Is "then" a coordinating conjunction?

Consider this sentence:

Every grammarian believes that sentence is correct.

But now consider this sentence:

In this sentence, we have left out the "and" that connected the two clauses. Are we allowed to do that?

Some grammarians say "yes." They argue that the adverb "then" (for most practical purposes) should be considered an honorary fanboy. They believe that there is nothing "wrong" with this sentence:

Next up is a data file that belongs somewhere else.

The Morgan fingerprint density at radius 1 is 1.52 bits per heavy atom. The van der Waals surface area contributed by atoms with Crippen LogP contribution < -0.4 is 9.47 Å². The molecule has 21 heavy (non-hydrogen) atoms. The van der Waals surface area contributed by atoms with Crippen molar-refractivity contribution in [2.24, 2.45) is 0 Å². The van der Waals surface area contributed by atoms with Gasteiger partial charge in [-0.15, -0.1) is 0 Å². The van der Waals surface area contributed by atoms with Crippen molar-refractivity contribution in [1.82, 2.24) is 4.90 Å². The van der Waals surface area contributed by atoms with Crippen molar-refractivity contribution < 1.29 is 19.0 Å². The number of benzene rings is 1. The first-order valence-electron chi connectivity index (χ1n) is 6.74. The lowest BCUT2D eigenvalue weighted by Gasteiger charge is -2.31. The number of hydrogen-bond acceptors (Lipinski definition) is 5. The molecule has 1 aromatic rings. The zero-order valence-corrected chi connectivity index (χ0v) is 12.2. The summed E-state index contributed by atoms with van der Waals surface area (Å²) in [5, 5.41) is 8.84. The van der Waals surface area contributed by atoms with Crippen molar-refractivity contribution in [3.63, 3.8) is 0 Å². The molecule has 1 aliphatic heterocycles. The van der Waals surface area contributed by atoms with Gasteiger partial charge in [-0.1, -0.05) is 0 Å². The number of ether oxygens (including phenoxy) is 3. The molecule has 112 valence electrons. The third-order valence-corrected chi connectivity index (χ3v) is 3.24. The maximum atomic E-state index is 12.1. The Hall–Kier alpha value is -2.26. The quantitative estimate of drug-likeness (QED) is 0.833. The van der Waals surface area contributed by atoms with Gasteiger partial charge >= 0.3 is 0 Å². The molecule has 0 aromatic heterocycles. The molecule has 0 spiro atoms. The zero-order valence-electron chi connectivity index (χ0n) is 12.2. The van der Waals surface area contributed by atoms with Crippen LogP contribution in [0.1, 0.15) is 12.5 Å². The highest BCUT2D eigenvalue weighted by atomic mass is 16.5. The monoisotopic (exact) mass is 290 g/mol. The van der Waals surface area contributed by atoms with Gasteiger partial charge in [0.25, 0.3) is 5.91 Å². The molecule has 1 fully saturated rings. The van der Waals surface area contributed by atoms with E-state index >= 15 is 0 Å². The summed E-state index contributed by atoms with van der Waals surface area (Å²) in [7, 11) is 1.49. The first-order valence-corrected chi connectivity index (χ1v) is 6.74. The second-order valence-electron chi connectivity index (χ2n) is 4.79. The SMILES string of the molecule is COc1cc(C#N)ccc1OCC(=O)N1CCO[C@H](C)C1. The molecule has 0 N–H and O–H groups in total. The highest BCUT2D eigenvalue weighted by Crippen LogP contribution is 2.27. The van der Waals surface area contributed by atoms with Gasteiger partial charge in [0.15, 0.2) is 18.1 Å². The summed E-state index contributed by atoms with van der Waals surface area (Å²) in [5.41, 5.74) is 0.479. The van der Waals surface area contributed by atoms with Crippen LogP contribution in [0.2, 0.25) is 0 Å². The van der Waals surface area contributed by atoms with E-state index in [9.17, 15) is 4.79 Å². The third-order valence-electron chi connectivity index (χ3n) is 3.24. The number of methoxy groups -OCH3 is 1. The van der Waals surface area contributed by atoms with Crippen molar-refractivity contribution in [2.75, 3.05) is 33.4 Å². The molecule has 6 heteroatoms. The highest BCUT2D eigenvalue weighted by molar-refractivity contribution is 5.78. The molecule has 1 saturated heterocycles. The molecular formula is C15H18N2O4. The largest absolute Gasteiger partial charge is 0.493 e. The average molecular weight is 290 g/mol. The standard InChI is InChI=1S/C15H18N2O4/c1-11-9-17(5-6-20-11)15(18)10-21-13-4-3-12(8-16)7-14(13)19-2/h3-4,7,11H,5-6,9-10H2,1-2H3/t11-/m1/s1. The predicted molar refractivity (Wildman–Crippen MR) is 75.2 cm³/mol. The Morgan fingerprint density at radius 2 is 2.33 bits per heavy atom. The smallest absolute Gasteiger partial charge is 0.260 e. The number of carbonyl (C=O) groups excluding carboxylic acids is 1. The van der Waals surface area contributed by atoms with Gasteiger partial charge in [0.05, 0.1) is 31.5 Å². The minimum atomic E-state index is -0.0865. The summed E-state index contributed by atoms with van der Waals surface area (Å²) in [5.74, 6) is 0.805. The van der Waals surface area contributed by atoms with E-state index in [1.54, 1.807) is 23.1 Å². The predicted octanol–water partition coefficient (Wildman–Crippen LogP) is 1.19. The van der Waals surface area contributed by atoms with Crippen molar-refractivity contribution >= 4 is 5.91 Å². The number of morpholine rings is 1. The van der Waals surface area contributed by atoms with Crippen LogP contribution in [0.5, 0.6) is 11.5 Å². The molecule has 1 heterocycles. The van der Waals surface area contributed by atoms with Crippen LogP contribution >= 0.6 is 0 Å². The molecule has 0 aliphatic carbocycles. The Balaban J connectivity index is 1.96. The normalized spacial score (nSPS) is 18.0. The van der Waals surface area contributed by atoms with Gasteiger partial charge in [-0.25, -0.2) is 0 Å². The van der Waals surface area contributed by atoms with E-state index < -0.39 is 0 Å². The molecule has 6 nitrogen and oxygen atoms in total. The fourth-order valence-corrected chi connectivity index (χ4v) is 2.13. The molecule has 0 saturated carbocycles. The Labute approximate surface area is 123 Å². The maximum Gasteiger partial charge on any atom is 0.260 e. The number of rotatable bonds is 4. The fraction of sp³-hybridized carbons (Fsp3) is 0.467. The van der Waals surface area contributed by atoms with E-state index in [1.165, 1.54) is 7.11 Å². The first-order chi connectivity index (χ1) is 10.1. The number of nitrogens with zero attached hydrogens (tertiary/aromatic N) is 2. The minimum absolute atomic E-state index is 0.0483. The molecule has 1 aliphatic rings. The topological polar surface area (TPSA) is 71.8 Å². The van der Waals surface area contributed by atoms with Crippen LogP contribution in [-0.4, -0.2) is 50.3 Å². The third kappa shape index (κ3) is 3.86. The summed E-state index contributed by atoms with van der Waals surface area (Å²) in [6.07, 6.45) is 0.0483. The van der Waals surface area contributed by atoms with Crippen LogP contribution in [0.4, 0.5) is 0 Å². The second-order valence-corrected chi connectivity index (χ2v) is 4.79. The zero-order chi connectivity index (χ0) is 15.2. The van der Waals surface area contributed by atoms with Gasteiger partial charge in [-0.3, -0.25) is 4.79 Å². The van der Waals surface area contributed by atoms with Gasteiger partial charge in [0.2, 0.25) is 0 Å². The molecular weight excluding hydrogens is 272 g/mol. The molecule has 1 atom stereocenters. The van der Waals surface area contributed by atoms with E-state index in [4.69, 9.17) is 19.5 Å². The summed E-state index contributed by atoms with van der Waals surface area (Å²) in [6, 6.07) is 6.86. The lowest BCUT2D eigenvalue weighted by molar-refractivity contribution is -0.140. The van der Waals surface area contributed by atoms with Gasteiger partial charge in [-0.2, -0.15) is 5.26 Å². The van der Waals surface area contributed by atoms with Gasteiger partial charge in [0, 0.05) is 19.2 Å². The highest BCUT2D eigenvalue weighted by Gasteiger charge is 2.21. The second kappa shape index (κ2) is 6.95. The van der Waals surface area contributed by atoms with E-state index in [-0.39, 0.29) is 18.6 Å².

Other grammarians disagree. They don't like that sentence. They say that it is a mistake (a comma splice). The say that if you want the sentence to be grammatically correct, you either have to leave in the "and", or you have to use a semicolon to splice the clauses. In other words, they see it like this:

It's a bit of a complicated debate. For now, just be aware that if you want to play it safe, don't use "then" to connect two clauses; always use "and then".

Instructions for the Quiz

For the sake of this quiz, assume that you are a very strict grammarian, and you don't believe that the adverb "then" should ever be used to connect clauses.

Fix each sentence on the quiz, fix it by doing one of the following things: